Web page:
Great Schools Partnership Creates a Unique Outdoor Classroom for Underserved Students at Tennessee Elementary School
Great Schools Partnership
The Great Schools Partnership is today's Daily Point of Light Award honoree, and one of the winners of the 2016 Make A Difference Day Awards. Each year, TEGNA recognizes 14 outstanding leaders of Make A Difference Day projects, awarding $140,000 in grants that are donated to the charities related to the winning projects. Learn more about Make A Difference Day and register a 2017 project at www.makeadifferenceday.com.
Resources are stretched thin at Dogwood Elementary, a low-income school in South Knoxville, Tennessee. Nearly half of the school’s 750 students are eligible for free lunch, and the school is among the poorest in the county. With leadership from Great Schools Partnership’s Adam Fritts, site coordinator for Dogwood, and guidance from the local CAC AmeriCorps program, a dedicated group of 58 volunteers from all walks of life joined forces on Make A Difference Day 2016 to transform the overgrown wooded area behind the school into a unique outdoor classroom – providing students a hands-on opportunity in which to learn about environmental conservation. That day, volunteers also began to clear a trail in the woods behind the school, with the goal of connecting it to the 12-mile Urban Wilderness Trail system along the Tennessee River. In addition, they began work on a nature observation deck and seating area cut from nearby fallen trees.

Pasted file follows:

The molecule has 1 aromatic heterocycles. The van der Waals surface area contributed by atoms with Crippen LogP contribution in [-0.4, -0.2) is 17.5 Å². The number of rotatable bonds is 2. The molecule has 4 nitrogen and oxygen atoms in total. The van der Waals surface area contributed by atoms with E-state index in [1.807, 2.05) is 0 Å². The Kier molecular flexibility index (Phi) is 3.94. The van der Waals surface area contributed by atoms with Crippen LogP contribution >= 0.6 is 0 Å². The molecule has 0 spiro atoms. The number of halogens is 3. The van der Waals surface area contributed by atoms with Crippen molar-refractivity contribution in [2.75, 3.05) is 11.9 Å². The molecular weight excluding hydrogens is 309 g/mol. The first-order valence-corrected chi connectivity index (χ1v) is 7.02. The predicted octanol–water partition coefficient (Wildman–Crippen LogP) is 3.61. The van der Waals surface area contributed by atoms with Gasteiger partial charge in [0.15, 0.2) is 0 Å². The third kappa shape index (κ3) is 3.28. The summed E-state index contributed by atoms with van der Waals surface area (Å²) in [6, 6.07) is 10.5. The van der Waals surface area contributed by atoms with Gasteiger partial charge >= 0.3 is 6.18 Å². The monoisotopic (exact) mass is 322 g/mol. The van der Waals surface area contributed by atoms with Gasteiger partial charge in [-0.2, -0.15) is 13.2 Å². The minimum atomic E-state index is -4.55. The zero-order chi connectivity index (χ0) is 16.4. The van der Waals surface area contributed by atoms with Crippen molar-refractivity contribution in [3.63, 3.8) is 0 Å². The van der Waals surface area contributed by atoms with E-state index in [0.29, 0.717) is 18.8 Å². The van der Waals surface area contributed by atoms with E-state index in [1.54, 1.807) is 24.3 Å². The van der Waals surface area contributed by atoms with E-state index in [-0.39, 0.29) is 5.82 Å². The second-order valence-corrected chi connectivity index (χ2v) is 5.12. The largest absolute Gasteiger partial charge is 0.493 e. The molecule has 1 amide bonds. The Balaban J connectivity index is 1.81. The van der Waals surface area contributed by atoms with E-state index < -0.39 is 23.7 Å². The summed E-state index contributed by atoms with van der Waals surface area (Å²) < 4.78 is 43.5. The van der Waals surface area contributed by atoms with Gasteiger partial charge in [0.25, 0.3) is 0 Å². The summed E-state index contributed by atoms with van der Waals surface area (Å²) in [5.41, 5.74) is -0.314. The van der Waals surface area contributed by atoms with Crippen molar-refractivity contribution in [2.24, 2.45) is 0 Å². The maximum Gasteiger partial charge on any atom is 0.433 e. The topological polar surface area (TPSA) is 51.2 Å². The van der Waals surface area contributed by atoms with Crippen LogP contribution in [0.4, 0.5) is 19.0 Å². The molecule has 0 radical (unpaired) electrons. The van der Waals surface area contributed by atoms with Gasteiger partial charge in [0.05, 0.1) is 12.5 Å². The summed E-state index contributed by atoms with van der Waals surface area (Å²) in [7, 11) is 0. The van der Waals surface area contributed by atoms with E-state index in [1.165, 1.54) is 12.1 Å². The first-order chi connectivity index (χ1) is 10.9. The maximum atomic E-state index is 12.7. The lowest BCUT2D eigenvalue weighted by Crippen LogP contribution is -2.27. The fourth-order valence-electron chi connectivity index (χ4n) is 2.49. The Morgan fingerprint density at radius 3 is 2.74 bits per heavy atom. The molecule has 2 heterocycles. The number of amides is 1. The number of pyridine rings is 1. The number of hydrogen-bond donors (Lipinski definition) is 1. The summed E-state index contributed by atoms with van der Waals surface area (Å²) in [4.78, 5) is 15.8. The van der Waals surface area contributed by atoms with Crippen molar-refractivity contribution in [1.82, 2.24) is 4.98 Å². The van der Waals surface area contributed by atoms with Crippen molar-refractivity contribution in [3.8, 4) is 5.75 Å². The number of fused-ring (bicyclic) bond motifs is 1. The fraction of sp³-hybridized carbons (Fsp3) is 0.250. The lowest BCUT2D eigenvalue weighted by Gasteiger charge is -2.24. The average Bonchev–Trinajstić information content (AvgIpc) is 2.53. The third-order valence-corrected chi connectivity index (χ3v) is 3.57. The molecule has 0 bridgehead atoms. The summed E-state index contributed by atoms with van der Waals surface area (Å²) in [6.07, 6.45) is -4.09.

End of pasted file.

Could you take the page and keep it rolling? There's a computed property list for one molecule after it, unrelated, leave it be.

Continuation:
The Great Schools Partnership was awarded a $10,000 grant for this effort on Make A Difference Day – a little extra money to do a lot more good for the 750 families of Dogwood Elementary. We asked Ariel Allen, CAC AmeriCorps program specialist at Knoxville – Knox County Community Action Committee, to tell us more about the project and the continued work taking place to further improve this incredible outdoor learning experience.
What inspired the “Classroom with a View” project?
Mac Post, a volunteer with the Sierra Club, was exploring behind the school one day with students in his Outdoors Club and noticed an overlooked and overgrown trailhead which led into the woods. Once he followed it in, he noticed a deserted observation deck, staircase, amphitheater stage and started asking questions. Faculty soon realized the great opportunity to teach their students about the rich biodiversity in their own backyard. Not only could they teach this but they could bring their students to the space and have them interact with the outdoors in an immersive way. This location is also central to the already expanding Urban Wilderness trail system in South Knoxville. We knew that we could connect students to the outdoors but also much more literally connect this educational space to the growing trail system and greater South Knox community.
Tell us a little more about what your volunteers did on that day.
Volunteers included community members, school faculty and students, and AmeriCorps members from CAC AmeriCorps – which focuses on environmental education, stewardship and service – and Emerald Youth Foundation, totaling 58 volunteers and 232 volunteer hours. On that day, we completed clearing out the remainder of the trail of invasive species plants to ensure the health of native plants in area and trail visibility, built seating for kids made out of tree cookies and logs, and started building new observation deck (which is now complete!).